Send to

Choose Destination
See comment in PubMed Commons below
PLoS One. 2010 Feb 23;5(2):e9202. doi: 10.1371/journal.pone.0009202.

Towards a rigorous assessment of systems biology models: the DREAM3 challenges.

Author information

  • 1IBM T. J. Watson Research Center, Yorktown Heights, New York, United States of America.

Erratum in

  • PLoS One. 2010;5(3). doi: 10.1371/annotation/f633213a-dc4f-4bee-b6c5-72d50e7073b8.



Systems biology has embraced computational modeling in response to the quantitative nature and increasing scale of contemporary data sets. The onslaught of data is accelerating as molecular profiling technology evolves. The Dialogue for Reverse Engineering Assessments and Methods (DREAM) is a community effort to catalyze discussion about the design, application, and assessment of systems biology models through annual reverse-engineering challenges.


We describe our assessments of the four challenges associated with the third DREAM conference which came to be known as the DREAM3 challenges: signaling cascade identification, signaling response prediction, gene expression prediction, and the DREAM3 in silico network challenge. The challenges, based on anonymized data sets, tested participants in network inference and prediction of measurements. Forty teams submitted 413 predicted networks and measurement test sets. Overall, a handful of best-performer teams were identified, while a majority of teams made predictions that were equivalent to random. Counterintuitively, combining the predictions of multiple teams (including the weaker teams) can in some cases improve predictive power beyond that of any single method.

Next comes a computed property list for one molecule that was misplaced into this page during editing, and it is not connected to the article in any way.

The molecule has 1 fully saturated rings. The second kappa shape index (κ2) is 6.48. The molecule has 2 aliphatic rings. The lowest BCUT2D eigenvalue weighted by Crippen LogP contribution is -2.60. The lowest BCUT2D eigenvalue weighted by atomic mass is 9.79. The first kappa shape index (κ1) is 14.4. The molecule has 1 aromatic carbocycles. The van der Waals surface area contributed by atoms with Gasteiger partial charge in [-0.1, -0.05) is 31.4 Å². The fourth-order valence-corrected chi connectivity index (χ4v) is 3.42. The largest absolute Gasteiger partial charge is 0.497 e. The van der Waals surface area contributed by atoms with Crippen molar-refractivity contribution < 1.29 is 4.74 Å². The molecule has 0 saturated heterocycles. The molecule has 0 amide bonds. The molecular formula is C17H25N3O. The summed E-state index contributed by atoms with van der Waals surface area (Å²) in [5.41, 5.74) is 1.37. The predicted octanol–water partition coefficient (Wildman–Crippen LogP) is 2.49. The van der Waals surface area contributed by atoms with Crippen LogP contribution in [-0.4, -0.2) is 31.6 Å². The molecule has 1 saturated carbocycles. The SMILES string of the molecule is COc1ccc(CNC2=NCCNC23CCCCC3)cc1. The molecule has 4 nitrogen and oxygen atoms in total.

DREAM provides valuable feedback to practitioners of systems biology modeling. Lessons learned from the predictions of the community provide much-needed context for interpreting claims of efficacy of algorithms described in the scientific literature.

[PubMed - indexed for MEDLINE]
Free PMC Article
PubMed Commons home

PubMed Commons

How to join PubMed Commons

    Supplemental Content

    Full text links

    Icon for Public Library of Science Icon for PubMed Central
    Loading ...
    Write to the Help Desk